While many companies support blogging now, and in some cases actively seek bloggers for their corporation, there is still the risk that you could be fired for blogging or for saying something that the employer does not like. That is a hard and fast reality in the blogging industry. There are people out there who have very thin skin or who have very strong opinions about an issue. When you write, you can easily run into problems with people who will contact your employer because they do not like what you wrote. They will cause problems for you with your employer, because the person making the complaint does not see what you were driving at with your corporate sponsored blog. If you make an association between yourself and your employer on your non-company sponsored blog (which is generally something you should not do to keep yourself and your content semi-protected), your employer is going to be called at some point because of something the blogger posted on their blog. This is an event you should be prepared for, and be prepared to work out a way to solve the problem. Usually, this will require that the article be pulled down if it was truly offensive or in poor taste, according to local cultural norms.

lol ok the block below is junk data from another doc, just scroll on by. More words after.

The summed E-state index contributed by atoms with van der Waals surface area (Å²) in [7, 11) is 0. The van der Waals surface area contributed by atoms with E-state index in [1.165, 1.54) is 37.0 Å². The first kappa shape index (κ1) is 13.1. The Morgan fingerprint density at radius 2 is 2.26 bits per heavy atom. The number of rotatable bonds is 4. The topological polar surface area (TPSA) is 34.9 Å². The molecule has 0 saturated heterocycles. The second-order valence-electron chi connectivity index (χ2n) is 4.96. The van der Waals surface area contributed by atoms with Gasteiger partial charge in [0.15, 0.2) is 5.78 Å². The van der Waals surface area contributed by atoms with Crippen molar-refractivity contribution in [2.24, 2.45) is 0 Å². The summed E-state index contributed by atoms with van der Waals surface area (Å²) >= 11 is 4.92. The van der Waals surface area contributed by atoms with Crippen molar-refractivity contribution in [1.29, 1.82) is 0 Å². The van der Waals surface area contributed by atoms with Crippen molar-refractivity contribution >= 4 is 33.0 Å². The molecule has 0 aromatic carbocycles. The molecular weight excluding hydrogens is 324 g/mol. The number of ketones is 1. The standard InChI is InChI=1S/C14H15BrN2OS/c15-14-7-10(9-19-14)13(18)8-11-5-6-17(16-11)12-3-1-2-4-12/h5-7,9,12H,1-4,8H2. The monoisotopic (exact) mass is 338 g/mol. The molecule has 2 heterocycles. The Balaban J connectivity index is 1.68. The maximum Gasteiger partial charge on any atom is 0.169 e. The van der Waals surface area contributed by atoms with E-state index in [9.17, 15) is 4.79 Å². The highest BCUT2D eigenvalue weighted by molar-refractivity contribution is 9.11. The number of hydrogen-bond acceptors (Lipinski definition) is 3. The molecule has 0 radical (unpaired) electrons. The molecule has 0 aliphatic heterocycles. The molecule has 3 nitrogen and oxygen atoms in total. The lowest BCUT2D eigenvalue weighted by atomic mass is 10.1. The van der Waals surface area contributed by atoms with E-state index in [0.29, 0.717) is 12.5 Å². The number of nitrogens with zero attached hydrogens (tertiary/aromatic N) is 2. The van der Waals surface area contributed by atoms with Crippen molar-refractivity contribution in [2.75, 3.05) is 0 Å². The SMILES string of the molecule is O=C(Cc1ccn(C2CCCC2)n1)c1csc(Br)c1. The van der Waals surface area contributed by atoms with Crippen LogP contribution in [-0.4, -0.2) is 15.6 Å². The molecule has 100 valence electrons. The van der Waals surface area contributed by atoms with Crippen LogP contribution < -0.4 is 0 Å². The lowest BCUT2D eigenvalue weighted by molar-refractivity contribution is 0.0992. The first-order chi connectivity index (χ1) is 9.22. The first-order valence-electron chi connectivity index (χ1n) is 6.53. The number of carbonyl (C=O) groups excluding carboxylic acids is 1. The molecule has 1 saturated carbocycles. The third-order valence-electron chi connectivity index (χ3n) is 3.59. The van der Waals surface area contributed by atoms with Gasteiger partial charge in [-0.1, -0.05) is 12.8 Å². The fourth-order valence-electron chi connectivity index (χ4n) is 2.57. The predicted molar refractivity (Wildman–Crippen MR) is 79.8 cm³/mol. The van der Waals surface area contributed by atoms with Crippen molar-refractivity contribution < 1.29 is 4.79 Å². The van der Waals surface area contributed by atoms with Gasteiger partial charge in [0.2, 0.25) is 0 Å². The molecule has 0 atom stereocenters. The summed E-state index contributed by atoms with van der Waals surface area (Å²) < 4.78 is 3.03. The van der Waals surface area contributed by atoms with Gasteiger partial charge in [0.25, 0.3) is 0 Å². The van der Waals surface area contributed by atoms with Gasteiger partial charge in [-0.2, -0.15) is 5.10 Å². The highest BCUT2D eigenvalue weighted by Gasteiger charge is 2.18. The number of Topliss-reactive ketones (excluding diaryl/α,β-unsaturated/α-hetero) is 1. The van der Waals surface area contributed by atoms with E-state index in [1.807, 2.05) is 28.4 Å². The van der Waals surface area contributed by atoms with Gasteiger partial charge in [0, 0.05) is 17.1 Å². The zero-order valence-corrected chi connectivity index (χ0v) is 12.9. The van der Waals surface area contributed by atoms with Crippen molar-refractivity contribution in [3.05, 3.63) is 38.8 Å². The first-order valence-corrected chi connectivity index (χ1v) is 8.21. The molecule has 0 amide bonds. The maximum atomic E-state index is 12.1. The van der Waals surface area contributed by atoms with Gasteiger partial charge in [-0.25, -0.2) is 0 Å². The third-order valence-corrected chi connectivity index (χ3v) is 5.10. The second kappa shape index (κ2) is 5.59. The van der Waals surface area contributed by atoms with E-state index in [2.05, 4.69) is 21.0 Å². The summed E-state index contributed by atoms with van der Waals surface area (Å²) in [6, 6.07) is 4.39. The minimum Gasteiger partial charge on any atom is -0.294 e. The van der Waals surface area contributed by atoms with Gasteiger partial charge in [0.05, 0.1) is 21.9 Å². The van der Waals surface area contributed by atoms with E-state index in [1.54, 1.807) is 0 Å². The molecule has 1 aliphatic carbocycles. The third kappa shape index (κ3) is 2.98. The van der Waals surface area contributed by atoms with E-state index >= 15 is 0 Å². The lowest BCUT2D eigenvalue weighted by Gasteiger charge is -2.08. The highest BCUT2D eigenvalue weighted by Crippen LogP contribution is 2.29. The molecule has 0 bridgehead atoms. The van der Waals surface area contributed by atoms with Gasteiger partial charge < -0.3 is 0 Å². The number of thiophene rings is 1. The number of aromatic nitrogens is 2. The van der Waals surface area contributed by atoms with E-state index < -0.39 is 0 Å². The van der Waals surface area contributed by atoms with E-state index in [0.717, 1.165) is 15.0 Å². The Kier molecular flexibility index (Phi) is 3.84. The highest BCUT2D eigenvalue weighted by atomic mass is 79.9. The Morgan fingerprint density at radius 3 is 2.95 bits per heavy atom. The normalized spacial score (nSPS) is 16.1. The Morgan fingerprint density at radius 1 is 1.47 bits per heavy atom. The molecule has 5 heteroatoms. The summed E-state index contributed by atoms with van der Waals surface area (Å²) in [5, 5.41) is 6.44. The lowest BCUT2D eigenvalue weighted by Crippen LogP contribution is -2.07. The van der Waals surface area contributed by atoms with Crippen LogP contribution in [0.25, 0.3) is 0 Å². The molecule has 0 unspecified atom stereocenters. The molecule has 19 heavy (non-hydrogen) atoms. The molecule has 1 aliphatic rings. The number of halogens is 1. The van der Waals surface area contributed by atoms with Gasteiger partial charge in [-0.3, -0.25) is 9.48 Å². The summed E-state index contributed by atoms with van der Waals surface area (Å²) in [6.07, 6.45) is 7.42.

The key to keeping your job and remain blogging is to make sure you understand the corporate polices, know the things you can and cannot blog about in regards to the place you work. Another very good point for not being fired for blogging is to keep your blog as professional as possible. The key between a professional blogger and a personal blogger is that professional bloggers are often talking about the things they do, and in ways that show unique ways of doing things. If you blog about your boss, your co-workers, and others in the company in a negative light, you are courting being fired. As long as you are open about it, keep the blog within your niche, and pay attention to the rules, you should do ok with your blog and your employer.
(Cross-posted @ IT Toolbox)